Get to know a little bit more about Mexican culture

Until a few years I have lived all my life in Mexico, then about one year in USA and now six months in Finland. After these experiences I have the felling that most people don’t really know much about it, some almost nothing.

Today is Mexico’s independence day, so I figured it would be a good idea to write about my country.

I guess the stereotype of Mexican people is that we like tequila, dance a salsa, we are lazy and our best beer is Corona.

Most people get surprised by this one: Corona is far from being the best beer, they just did good marketing. To my understanding it is one of the cheapest and it’s popular in “beach cities” or small towns, but otherwise it’s just another beer, and definitively not the best. My friends would buy Indio, Sol, Tecate Light, XX Lager, Heineken, Casta, anything but Corona.

For a complete list of international ratings you can check FEMSA list, Grupo Modelo list and there’s more

Now, Mexico is drastically different from one place to another. We have deserts, amazing beaches, forests and jungles. Huge cities, towns and indigenous communities. Filthy rich people (like Carlos Slim, the richest person in the world) and very poor. It’s really difficult to say that Mexico is some way, because it really depends a lot.

What is worst. We Mexicans don’t know each other so well. It’s not unusual to leave a Mexican wondering about some fact of the country. There are 31 states, and each state is totally different.

So if you think Mexican drink tequila you should think again. Some Mexicans call themselves “tequilero” (they like it), some are more beer people, and some like other liquors. In my city (Monterrey) we mostly drink beer and tequila just in special occasions or mixed with something else.

The same goes for dancing Salsa. A lot of people from “beach cities” dance it, but it’s not so popular anywhere else. Each zone has its own distinct type of dancing. There’s Cumbia Tejana, Cumbia Norteña, Quebradita, Pacito Duranguense, Banda, etc.

The one that I find most amusing is that we are lazy. In some way that’s true; we like to take shortcuts. We like to think about ourselves as “creative” people that often do things the “wrong” way. Some classic example is to quickly “fix” a car’s broken front light with some plastic and scotch tape, sometimes for the lack of money, but other times it’s for the lack of time. We don’t spend so much time finding the proper solution. That has advantages and drawbacks but that’s how we are.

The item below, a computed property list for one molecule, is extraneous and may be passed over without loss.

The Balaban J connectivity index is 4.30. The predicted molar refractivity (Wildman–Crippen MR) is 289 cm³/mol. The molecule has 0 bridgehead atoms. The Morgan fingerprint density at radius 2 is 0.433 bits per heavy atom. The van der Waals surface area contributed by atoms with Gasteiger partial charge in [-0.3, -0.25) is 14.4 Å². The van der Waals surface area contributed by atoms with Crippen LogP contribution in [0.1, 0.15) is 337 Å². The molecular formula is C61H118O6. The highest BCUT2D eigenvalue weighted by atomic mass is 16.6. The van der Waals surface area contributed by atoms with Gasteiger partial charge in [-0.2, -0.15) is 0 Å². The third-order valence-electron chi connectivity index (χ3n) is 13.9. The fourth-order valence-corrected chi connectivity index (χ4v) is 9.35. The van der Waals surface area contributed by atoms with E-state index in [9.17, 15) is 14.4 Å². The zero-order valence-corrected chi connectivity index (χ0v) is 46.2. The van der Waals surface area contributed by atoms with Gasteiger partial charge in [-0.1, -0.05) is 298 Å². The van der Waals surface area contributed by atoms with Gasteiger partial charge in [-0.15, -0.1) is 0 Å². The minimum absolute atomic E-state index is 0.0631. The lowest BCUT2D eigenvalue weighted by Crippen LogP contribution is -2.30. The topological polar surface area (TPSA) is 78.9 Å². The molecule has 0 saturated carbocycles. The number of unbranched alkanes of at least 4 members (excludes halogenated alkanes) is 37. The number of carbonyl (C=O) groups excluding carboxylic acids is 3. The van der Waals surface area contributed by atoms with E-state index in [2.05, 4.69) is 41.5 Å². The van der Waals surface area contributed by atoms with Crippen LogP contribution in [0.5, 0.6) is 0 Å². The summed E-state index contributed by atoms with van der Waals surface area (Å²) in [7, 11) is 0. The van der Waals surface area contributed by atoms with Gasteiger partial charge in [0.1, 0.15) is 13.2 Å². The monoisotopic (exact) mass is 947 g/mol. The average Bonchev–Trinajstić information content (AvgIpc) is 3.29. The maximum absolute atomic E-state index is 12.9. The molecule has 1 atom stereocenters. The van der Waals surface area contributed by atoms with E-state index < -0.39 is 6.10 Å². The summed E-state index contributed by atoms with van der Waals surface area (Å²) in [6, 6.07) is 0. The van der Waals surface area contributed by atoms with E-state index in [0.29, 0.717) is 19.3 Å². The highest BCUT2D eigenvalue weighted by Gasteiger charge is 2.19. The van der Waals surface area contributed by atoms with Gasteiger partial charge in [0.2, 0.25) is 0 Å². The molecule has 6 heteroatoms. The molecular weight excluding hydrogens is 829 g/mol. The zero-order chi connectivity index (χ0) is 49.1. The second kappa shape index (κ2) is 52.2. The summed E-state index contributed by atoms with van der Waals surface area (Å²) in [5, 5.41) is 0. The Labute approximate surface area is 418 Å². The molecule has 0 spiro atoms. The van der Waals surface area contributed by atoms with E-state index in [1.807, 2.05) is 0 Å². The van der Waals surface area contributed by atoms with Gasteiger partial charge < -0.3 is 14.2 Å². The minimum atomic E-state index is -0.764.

We usually work more than 8 hours a day, a lot of people work on Saturdays and even Sundays, the concept of extra time is almost inexistent, we don’t get any vacation days on the first year of work, and after that is about 10 days per year.

On the contrary, we are very hard-working people, and specially the people on the north.

Something that most people fail to see is our sense of humour. We make fun about everything all the time, but usually in a way of puns which heavily rely on our own Mexican variant of Spanish.

Language and humor are intensely correlated. For example: a very common word is chingada (fuck/screw), which comes from La Malinche the mistress of Hernan Cortes which is considered a traitor who screwed us. Nowadays most Mexicans don’t know where “chingada” comes from, it probably started as a joke which eventually made into the common language, and now it’s still used as a word that can be used almost anywhere and makes the comment more funny.

There’s also albur. Which I don’t want to try to explain, but it’s some very specific kind of pun joke which is persistent in the whole country and even among different social classes.

We even make fun about the death. We have a special Day of the Dead in which we remember our lost beloved ones and think about them as if they came back this day to live with the living. The tradition says that we should put some altar with offerings; things they liked in life. In some towns they even make parties. Also some people write “calaveras” (skulls), which are mocking epitaphs for friends (living friends), as a story about how the death takes them away, with rhymes and puns, but most importantly something quintessential about the person.

Almost everything is allowed: death, corruption, racism, sexism, wifes, sisters, even Mexican people… but not mothers, that’s really touchy.

It’s not a big surprise that Mexican humor is not very well known: it’s too local, and maybe offensive. But lately there have been a few Mexican comedians that have been able to succeed in USA, and they are quite good: George Lopez, Pablo Francisco and Paul Rodriguez.

Funny enough the Mexican-American comedians almost unknown in Mexico.

The food? There’s no Mexican food outside of Mexico. What is supposed to be “Mexican cousine” is actually Tex-Mex at best. Nachos and Fajitas are purely Tex-Mex; Fajitas are almost unknown in Mexico.

Typical examples of Mexican cuisine include: pozole, tamales, carnitas and mole. If there isn’t any typical drink as horchata, jamaica or tamarindo then it’s probably not Mexican cuisine.

Tortillas must be warm, that’s why they are kept inside “tortilleros” (tortilla warmers), and food is usually served without tortillas so when you are ready to use one you take it out of the tortillero. Typical tortillas are about 15 cm.

Again, the typical food varies drastically from region to region. For a list of more Mexican food check here.

And finally there’s music. Again, a lot of different kinds:

Café Tacuba – Ojalá que llueva Café

El Gran Silencio – Cumbia Lunera (live from Japan)